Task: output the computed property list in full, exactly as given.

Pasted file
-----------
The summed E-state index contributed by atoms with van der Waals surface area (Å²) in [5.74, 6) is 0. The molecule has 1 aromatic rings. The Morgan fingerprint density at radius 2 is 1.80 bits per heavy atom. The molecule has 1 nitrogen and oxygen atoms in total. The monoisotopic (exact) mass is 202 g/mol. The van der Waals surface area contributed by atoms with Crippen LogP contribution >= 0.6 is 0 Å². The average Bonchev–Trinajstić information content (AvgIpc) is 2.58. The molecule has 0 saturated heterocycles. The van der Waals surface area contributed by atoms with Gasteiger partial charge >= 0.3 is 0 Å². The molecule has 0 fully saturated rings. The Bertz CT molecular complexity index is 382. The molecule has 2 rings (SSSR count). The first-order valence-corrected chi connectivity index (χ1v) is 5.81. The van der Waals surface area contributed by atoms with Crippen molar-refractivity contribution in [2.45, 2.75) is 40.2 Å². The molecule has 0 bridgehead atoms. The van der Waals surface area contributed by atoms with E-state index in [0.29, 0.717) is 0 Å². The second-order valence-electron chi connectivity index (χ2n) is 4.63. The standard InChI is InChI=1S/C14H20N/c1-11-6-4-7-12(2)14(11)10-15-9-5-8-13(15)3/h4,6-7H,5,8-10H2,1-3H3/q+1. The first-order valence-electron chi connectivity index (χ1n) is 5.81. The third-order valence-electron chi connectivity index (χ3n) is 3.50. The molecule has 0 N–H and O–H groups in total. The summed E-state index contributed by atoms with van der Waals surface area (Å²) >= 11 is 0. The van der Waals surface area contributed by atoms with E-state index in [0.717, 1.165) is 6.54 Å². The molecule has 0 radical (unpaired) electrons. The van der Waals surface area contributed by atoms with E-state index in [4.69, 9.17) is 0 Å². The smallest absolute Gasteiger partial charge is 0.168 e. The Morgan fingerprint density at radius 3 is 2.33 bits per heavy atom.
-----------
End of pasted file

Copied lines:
The summed E-state index contributed by atoms with van der Waals surface area (Å²) in [5.74, 6) is 0. The molecule has 1 aromatic rings. The Morgan fingerprint density at radius 2 is 1.80 bits per heavy atom. The molecule has 1 nitrogen and oxygen atoms in total. The monoisotopic (exact) mass is 202 g/mol. The van der Waals surface area contributed by atoms with Crippen LogP contribution >= 0.6 is 0 Å². The average Bonchev–Trinajstić information content (AvgIpc) is 2.58. The molecule has 0 saturated heterocycles. The van der Waals surface area contributed by atoms with Gasteiger partial charge >= 0.3 is 0 Å². The molecule has 0 fully saturated rings. The Bertz CT molecular complexity index is 382. The molecule has 2 rings (SSSR count). The first-order valence-corrected chi connectivity index (χ1v) is 5.81. The van der Waals surface area contributed by atoms with Crippen molar-refractivity contribution in [2.45, 2.75) is 40.2 Å². The molecule has 0 bridgehead atoms. The van der Waals surface area contributed by atoms with E-state index in [0.29, 0.717) is 0 Å². The second-order valence-electron chi connectivity index (χ2n) is 4.63. The standard InChI is InChI=1S/C14H20N/c1-11-6-4-7-12(2)14(11)10-15-9-5-8-13(15)3/h4,6-7H,5,8-10H2,1-3H3/q+1. The first-order valence-electron chi connectivity index (χ1n) is 5.81. The third-order valence-electron chi connectivity index (χ3n) is 3.50. The molecule has 0 N–H and O–H groups in total. The summed E-state index contributed by atoms with van der Waals surface area (Å²) >= 11 is 0. The van der Waals surface area contributed by atoms with E-state index in [0.717, 1.165) is 6.54 Å². The molecule has 0 radical (unpaired) electrons. The van der Waals surface area contributed by atoms with E-state index in [4.69, 9.17) is 0 Å². The smallest absolute Gasteiger partial charge is 0.168 e. The Morgan fingerprint density at radius 3 is 2.33 bits per heavy atom.